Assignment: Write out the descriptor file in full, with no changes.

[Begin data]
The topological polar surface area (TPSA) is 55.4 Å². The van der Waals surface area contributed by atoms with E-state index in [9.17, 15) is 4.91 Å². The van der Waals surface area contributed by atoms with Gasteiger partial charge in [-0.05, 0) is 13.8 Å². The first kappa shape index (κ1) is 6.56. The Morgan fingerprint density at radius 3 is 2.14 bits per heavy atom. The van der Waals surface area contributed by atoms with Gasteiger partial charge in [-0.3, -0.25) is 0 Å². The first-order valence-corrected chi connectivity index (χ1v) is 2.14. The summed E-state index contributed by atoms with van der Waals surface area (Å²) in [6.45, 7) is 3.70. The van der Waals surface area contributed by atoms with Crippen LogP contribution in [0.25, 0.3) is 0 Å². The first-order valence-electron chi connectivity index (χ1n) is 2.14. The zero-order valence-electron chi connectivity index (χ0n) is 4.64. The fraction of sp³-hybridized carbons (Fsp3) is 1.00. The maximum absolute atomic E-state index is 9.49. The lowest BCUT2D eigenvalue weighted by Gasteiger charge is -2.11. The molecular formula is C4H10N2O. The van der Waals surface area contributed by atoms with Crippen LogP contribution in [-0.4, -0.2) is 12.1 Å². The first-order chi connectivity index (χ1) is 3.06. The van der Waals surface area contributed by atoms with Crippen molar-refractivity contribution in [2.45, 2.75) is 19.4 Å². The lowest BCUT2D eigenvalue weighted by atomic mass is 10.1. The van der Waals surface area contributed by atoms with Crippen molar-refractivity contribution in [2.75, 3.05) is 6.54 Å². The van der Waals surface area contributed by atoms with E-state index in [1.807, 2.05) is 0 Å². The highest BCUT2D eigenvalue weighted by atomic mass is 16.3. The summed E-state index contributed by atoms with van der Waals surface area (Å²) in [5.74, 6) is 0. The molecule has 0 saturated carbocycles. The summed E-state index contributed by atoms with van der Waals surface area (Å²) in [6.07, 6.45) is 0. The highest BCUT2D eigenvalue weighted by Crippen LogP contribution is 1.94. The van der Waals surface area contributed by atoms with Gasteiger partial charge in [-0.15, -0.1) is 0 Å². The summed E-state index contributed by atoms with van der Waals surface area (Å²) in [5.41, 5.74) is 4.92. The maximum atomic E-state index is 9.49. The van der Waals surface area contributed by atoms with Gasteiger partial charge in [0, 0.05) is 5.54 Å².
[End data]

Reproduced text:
The topological polar surface area (TPSA) is 55.4 Å². The van der Waals surface area contributed by atoms with E-state index in [9.17, 15) is 4.91 Å². The van der Waals surface area contributed by atoms with Gasteiger partial charge in [-0.05, 0) is 13.8 Å². The first kappa shape index (κ1) is 6.56. The Morgan fingerprint density at radius 3 is 2.14 bits per heavy atom. The van der Waals surface area contributed by atoms with Gasteiger partial charge in [-0.3, -0.25) is 0 Å². The first-order valence-corrected chi connectivity index (χ1v) is 2.14. The summed E-state index contributed by atoms with van der Waals surface area (Å²) in [6.45, 7) is 3.70. The van der Waals surface area contributed by atoms with Crippen LogP contribution in [0.25, 0.3) is 0 Å². The first-order valence-electron chi connectivity index (χ1n) is 2.14. The zero-order valence-electron chi connectivity index (χ0n) is 4.64. The fraction of sp³-hybridized carbons (Fsp3) is 1.00. The maximum absolute atomic E-state index is 9.49. The lowest BCUT2D eigenvalue weighted by Gasteiger charge is -2.11. The molecular formula is C4H10N2O. The van der Waals surface area contributed by atoms with Crippen LogP contribution in [-0.4, -0.2) is 12.1 Å². The first-order chi connectivity index (χ1) is 3.06. The van der Waals surface area contributed by atoms with Crippen molar-refractivity contribution in [2.45, 2.75) is 19.4 Å². The lowest BCUT2D eigenvalue weighted by atomic mass is 10.1. The van der Waals surface area contributed by atoms with Crippen molar-refractivity contribution in [2.75, 3.05) is 6.54 Å². The van der Waals surface area contributed by atoms with E-state index in [1.807, 2.05) is 0 Å². The highest BCUT2D eigenvalue weighted by atomic mass is 16.3. The summed E-state index contributed by atoms with van der Waals surface area (Å²) in [5.74, 6) is 0. The molecule has 0 saturated carbocycles. The summed E-state index contributed by atoms with van der Waals surface area (Å²) in [6.07, 6.45) is 0. The highest BCUT2D eigenvalue weighted by Crippen LogP contribution is 1.94. The van der Waals surface area contributed by atoms with Gasteiger partial charge in [-0.15, -0.1) is 0 Å². The summed E-state index contributed by atoms with van der Waals surface area (Å²) in [5.41, 5.74) is 4.92. The maximum atomic E-state index is 9.49. The van der Waals surface area contributed by atoms with Gasteiger partial charge in [0, 0.05) is 5.54 Å².